Spotting White-Tailed Deer in your Neighbourhood
This month’s calendar image of a white-tailed deer is courtesy of Chris St. Michael, who captured this picture of a young buck on a snowy search for wildlife shots.
White-tailed deer are the most common large mammal in North America and the most widespread (they can be found in all 10 provinces as well as the southern parts of Yukon and the Northwest Territories!).
However, these secretive deer can sometimes be tricky to spot despite how many of them there are. Here are some tips for spotting the presence of white-tailed deer in your area.
Hoof prints are often the easiest way to spot the presence of white-tailed deer in your area. Look in patches of snow and mud to find tracks that show where deer are passing through your area.
Deer trails can also be helpful for spotting their presence. Look for what appears to be an overgrown or underused human trail. These trails can often be found intersecting human paths in wooded and grassy areas.
One sign to look for is rubs on trees. Male white-tailed deer will rub their horns on trees to mark their territory, leaving a distinctive bare patch on the tree. Look for bare spots on trees about 2 or 3 feet up with ragged bark around the edges.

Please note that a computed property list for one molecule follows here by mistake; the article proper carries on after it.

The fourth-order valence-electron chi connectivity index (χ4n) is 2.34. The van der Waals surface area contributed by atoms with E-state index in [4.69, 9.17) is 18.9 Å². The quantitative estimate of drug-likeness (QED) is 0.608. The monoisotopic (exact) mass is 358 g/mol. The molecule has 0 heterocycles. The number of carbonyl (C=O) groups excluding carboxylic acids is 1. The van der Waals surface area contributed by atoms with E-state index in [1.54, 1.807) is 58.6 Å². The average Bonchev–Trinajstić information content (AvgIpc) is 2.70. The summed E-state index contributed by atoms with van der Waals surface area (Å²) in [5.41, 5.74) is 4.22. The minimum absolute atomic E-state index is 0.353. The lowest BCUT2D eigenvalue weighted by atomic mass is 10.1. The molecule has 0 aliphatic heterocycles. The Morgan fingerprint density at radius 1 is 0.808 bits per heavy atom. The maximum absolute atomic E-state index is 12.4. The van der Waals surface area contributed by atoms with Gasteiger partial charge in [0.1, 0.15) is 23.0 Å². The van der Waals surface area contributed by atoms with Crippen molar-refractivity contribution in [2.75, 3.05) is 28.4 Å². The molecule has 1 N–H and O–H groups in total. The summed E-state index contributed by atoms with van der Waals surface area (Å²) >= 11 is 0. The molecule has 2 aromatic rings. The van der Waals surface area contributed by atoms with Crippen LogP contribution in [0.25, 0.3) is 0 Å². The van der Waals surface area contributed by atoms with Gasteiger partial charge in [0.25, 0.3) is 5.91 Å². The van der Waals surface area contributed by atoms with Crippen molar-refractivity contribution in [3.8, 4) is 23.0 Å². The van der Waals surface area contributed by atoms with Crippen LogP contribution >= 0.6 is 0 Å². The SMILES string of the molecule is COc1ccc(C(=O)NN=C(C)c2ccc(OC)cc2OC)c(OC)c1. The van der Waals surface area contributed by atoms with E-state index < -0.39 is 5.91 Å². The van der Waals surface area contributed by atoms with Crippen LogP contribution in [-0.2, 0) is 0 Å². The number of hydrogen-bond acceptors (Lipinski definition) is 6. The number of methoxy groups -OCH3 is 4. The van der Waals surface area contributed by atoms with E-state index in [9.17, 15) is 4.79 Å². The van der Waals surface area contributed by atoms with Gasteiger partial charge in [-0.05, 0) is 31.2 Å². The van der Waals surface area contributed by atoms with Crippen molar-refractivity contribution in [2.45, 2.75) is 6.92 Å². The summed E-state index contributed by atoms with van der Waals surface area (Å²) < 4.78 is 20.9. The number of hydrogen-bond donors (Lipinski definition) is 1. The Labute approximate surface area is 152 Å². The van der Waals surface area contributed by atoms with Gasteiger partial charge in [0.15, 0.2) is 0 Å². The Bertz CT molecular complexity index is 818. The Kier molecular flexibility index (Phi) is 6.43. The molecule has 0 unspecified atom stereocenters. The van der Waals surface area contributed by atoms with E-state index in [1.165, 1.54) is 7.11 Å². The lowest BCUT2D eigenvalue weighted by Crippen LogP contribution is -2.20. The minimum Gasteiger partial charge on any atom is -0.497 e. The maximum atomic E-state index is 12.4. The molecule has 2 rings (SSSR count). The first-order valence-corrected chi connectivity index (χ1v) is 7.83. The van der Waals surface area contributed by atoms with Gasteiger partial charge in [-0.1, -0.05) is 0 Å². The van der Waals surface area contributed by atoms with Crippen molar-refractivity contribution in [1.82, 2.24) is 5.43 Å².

Droppings are another great way to spot the presence of white-tailed deer in your neighbourhood. Look for dark pellets that are smooth, shiny, and with no obvious sign of their contents. They are often pointy at one end and stick together in clusters.
White-tailed deer normally browse for food from the ground to about 5 feet up on trees and bushes. Look for branches that are stripped of twigs and leaves or stripped entirely bare on part of all of their bottom halves, leaving the top untouched.
Particularly in the winter, look for this on sumacs, yellow birches, white pines, white cedars and on maple trees to tell you that there are white-tailed deer around.
There are also ways to spot a white-tailed deer in person. While they are secretive and hard to see during the day, at dawn and dusk they are at their most active, and can often be seen on the wooded edges on roads or in the middle of meadows and grassy areas.
Keep an eye out for a tan or reddish coat in the summer or a grey-ish brown coat in the winter hiding in the trees and grasses.
If you catch a glimpse what you think is a white-tailed deer, you can often tell by the flash of the white under its tail (called ‘flagging’) as it bounds away.
Many of these signs listed here will indicate the presence of other deer species as well, but the distinctive flagging will always tell you that you just caught a glimpse of a white-tailed deer!